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Manka Dhingra says yes to simple majorities for school bonds, Jinyoung Englund says no

In a matter of weeks, voters in Washington’s 45th Legislative District will be deciding which political party controls the state Senate in 2018.

By electing Democratic candidate Manka Dhingra, voters in the 45th could oust Republicans from power and put the Senate under Democratic management for the first five in five years. On the other hand, by electing Republican candidate Jinyoung Lee Englund, voters in the 45th could preserve the status quo.

Given the huge implications of the contest, many civic organizations have been inviting Dhingra and Englund to appear at candidate forums to introduce themselves to voters and answer questions. Both have become accustomed to fielding questions about the McCleary case, traffic congestion, and other hot topics, as the organizers of each forum have tended to cover the same ground.

Refreshingly, the Northshore PTSA decided — in addition to asking boilerplate questions about McCleary — to inquire if the candidates agree that we should lower the threshold for passage of school bonds to a simple majority.

This a worthy idea that has been discussed in the Legislature, but hasn’t yet been referred to voters for their consideration as a constitutional amendment.

The candidates’ answers could hardly have been more different. Here is a transcript of the Northshore PTSA’s question and the candidates’ responses to it:

QUESTION FROM NORTHSHORE PTSA: Right now, to pass a bond to raise funds to build schools, a local bond ballot measure must have sixty percent plus one of the vote. Do you support changing the law [actually, the Washington State Constitution] so that a simple majority of the voters — fifty percent plus one — can pass a bond?


MODERATOR: You actually have twenty seconds.

MANKA DHINGRA: Oh. I’m good with that answer. You know? Well, it could go on. I refer you to my earlier answers about still having portables. You know, we worked hard at Einstein Elementary for two years to get enough money to build a playground, because we didn’t have the money… in Redmond, in one of these affluent areas, so that our kids could have a playground.

REPUBLICAN CANDIDATE JINYOUNG LEE ENGLUND: I oppose it, because when we build new buildings, I think we need to do our due diligence and educating the public in committing to what amounts to a second mortgage for families that live in these school districts. I think that — again, before we go to people and say we need more money — that whoever is asking for that needs to do their due diligence in providing a comprehensive plan so that the families that are having to pay it can be equipped to do that.

Very illuminating.

As noted by the PTSA, in order to construct new buildings and facilities, school districts throughout Washington State need to be able to borrow money. Before issuing bonds, districts need to obtain permission from voters at an election. Presently, the threshold for bond passage is three-fifths of at least forty percent of the registered voters in a school district — the so-called sixty/forty rule.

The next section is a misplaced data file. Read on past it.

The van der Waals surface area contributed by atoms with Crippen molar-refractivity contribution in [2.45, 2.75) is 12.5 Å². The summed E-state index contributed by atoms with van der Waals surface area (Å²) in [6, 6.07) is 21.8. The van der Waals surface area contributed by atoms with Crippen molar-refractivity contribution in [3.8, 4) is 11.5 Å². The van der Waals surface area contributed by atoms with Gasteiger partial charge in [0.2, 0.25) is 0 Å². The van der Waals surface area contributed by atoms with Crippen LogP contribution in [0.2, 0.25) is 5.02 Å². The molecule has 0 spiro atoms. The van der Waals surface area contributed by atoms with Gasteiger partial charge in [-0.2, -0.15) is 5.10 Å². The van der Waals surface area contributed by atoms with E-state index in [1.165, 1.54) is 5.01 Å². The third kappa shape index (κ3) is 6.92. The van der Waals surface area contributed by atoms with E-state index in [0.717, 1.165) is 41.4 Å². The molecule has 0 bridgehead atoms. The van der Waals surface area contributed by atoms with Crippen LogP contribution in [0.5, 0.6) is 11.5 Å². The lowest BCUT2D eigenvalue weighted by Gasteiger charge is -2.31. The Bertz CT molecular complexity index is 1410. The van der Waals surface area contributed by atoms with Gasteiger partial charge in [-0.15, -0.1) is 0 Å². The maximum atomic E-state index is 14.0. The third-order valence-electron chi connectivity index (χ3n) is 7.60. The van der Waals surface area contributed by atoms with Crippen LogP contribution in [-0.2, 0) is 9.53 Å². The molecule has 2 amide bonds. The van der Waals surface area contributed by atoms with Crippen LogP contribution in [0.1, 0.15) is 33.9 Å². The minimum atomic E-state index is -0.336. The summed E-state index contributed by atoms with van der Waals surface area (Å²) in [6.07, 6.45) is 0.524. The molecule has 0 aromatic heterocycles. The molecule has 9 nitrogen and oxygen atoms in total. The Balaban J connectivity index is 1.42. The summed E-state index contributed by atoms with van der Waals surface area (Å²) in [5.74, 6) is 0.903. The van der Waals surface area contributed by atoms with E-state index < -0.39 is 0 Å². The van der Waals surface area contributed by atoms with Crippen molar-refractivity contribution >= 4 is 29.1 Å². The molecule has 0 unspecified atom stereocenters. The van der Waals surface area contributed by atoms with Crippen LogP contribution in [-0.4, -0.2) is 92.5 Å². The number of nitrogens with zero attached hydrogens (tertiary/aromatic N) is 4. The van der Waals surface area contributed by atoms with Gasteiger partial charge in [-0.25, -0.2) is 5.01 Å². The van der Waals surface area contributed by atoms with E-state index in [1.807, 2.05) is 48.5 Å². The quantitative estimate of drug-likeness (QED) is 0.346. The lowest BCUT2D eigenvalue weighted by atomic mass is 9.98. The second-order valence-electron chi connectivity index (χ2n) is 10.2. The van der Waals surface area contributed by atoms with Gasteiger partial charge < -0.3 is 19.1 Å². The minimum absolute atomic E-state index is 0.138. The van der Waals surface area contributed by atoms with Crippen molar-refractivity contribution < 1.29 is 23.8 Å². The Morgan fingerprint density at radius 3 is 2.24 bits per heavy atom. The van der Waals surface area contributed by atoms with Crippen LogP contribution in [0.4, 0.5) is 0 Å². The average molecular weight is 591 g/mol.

If minimum turnout is below forty percent, the bond fails. If turnout is sufficient but fewer than sixty percent (three fifths) of voters vote aye, the bond still fails… even if it gets 59.9% of the vote, which would ordinarily be considered a lopsided result.

As we’ve noted many times here on the Cascadia Advocate, when the threshold to pass a ballot measure or bill is greater than fifty percent, control over the outcome ends up being in the hands of a few as opposed to the many.

As recently as ten years ago, the threshold to pass a school levy was the same as a bond. But in the 2007 legislative session, the House and Senate — both then controlled by Democrats — referred to the voters a constitutional amendment making the standard for passage of such levies a simple majority.

Voters approved the amendment in November 2007, and ever since, the many have been in control of the fate of school levies, instead of a few.

But the sixty/forty rule has remained in effect for bond measures. That has made financing the construction of badly needed new facilities in many school districts difficult. In many cases, a majority of voters have been supportive, but not the requisite supermajority currently required to authorize a bond issue.

Recognizing that such decisions ought to be made by majority vote, Democratic Representative Mia Gregersen in 2015 proposed a constitutional amendment (HJR 4210) to lower the threshold for passage of school bonds to a simple majority — providing the bond measures appeared before voters at a general election.

Republican Representative Dick Muri reintroduced the proposed amendment this year with Gregersen as a cosponsor. Fittingly, it was assigned the number “4204” — the same number given to the successful constitutional amendment permitting school levies to pass by a simple majority vote ten years ago.

Similar amendments were introduced by Senator Mark Mullet in the Senate (SJR 8202) and Representative Monica Stonier in the House (HJR 4203) this year.

None of these proposed amendments advanced beyond a public hearing.

But next year could be different. It all depends on what happens in the 45th.

If the Senate gets new management and a new member from the 45th who supports simple majorities to pass school bonds, prospects for referring an amendment to the voters to consider at the next general election would brighten. But if Republicans remain in power in the Senate, the likelihood of there being a debate and floor vote in both houses on the idea in 2018 will be pretty much nil.